of the best work in the magazine (poetry
once more).
Let us consider the fiction first, how-
ever, since it comprises the backbone of
the issue. Again, there is an encouraging
range in technique among the five stories
printed and a fairly general competence.
As a whole, though, it cannot be said that
"Generation's" fiction this year has reach-
ed the level of previous years.
Perhaps the most thoroughly satisfactory
story in the issue is Richard Laing's "Love
Poem," a relatively unambitious, but nicely
toned "moment of revelation" story that lasts
just long enough to put its point across. Its
development is deftly handled, anc1 the gen-
eral treatment is light and subtle.
Mabelle Hsueh's "The Surprise" catches
the perceptions of a child with more than
usual skill, and retains a real charm through-
out. If the story seems a little long, the grace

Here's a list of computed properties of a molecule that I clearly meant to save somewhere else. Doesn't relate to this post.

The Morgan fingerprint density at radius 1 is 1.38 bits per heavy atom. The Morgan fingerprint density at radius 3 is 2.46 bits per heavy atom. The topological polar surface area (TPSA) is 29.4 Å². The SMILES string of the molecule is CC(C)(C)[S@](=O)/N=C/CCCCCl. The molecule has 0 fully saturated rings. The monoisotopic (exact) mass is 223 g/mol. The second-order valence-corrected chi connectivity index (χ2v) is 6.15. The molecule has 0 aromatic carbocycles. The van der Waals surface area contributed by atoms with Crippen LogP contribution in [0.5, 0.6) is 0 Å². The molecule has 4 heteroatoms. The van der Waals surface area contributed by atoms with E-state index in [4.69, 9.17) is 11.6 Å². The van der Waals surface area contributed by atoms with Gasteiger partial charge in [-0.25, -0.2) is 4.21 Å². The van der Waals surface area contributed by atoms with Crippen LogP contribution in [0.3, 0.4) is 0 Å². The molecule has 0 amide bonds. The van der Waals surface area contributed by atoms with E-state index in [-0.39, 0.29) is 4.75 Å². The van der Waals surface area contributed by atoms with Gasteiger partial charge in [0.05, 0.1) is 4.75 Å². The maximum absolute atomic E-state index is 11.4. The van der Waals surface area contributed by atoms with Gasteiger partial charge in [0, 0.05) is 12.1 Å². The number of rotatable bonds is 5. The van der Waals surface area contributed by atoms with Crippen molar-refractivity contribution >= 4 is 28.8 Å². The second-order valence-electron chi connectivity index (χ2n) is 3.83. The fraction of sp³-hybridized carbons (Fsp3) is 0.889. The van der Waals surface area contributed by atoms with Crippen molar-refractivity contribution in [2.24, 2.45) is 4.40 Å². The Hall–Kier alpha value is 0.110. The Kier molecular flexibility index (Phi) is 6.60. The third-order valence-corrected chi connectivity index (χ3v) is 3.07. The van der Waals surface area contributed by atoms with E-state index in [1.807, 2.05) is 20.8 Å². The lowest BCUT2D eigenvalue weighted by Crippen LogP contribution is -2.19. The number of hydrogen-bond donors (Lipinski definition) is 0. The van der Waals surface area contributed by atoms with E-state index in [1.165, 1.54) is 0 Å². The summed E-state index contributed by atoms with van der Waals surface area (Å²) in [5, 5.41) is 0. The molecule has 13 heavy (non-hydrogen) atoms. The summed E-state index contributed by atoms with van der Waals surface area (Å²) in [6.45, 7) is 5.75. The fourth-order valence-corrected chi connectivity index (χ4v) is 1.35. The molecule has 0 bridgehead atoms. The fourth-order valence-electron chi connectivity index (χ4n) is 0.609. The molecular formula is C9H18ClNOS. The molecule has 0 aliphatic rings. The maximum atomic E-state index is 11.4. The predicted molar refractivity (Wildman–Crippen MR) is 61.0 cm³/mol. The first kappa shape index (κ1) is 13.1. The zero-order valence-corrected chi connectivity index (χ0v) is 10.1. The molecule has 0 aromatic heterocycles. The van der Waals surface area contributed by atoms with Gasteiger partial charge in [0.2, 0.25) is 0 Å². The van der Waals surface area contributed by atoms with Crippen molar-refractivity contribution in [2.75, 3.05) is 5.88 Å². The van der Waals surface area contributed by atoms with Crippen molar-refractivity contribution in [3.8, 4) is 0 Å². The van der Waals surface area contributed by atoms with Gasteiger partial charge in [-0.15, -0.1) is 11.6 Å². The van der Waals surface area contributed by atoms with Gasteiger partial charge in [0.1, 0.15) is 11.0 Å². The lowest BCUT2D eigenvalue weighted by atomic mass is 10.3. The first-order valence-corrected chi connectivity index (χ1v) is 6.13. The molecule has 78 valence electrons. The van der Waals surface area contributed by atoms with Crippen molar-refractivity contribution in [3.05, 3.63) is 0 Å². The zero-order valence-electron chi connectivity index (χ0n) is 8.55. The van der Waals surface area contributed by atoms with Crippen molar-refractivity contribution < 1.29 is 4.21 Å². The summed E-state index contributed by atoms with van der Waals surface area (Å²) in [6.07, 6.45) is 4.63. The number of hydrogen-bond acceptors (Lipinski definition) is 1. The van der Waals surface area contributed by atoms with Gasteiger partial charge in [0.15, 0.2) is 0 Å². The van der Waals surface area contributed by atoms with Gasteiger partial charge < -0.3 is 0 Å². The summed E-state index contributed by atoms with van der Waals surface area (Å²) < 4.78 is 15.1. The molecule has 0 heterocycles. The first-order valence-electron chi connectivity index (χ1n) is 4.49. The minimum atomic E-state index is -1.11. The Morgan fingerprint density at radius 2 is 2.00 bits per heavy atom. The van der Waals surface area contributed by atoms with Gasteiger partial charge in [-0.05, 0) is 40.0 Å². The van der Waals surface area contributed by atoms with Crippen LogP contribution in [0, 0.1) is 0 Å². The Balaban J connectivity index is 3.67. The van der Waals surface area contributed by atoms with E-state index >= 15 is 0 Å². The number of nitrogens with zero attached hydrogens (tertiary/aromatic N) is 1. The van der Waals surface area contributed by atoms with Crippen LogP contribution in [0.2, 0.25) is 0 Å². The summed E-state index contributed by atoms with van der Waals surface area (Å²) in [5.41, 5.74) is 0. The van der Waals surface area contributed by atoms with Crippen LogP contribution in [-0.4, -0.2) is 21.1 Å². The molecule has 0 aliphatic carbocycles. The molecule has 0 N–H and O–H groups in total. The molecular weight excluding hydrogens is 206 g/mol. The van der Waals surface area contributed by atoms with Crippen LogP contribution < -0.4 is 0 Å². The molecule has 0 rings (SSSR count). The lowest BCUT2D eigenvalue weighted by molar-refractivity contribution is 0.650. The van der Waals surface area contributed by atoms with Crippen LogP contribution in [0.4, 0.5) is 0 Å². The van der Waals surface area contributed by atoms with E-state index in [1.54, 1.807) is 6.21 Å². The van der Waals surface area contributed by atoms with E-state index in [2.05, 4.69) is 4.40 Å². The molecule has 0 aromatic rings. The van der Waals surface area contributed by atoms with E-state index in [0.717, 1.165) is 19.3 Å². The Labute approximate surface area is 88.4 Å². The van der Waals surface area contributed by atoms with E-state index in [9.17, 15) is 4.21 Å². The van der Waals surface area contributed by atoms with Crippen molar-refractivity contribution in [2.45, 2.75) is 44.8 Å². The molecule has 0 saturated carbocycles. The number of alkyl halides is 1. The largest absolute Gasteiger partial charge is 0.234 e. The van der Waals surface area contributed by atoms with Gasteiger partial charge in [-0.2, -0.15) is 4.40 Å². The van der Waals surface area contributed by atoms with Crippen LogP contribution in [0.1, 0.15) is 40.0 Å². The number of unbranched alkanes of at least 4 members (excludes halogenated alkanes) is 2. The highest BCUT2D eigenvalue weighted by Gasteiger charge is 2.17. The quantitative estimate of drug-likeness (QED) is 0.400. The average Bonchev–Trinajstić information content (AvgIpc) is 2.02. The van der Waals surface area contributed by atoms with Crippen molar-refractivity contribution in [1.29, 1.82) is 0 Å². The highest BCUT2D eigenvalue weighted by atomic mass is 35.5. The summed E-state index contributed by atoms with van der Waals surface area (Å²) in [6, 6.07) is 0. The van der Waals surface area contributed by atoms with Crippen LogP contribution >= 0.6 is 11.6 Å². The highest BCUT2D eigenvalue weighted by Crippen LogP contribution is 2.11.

of the writing in it is undeniable.
Leonard Greenbaum attempts something
exceptionally complex in his story: "Mr. Sil-
ver and Mr. Frank" and only partly brings
it off. His undertaking, to describe the
disintegration of a friendship, lacks the right
focus in that the important things in the
story do not receive proper proportional
space. The treatment is dramatically con-
vincing and well-backgrounded, but lacks
the efficiency it needs to achieve its impact.
"Bring Back My Violin," a story of Henry
Van Dyke, starts off well and contains a
definite feeling for imagery. But its theme
is depressingly standard and not developed
with any fresh significance. The final
story, Mark Goodwill's "The Spirit and
the Flesh," is almost totally incompre-
hensible, contenting itself with so many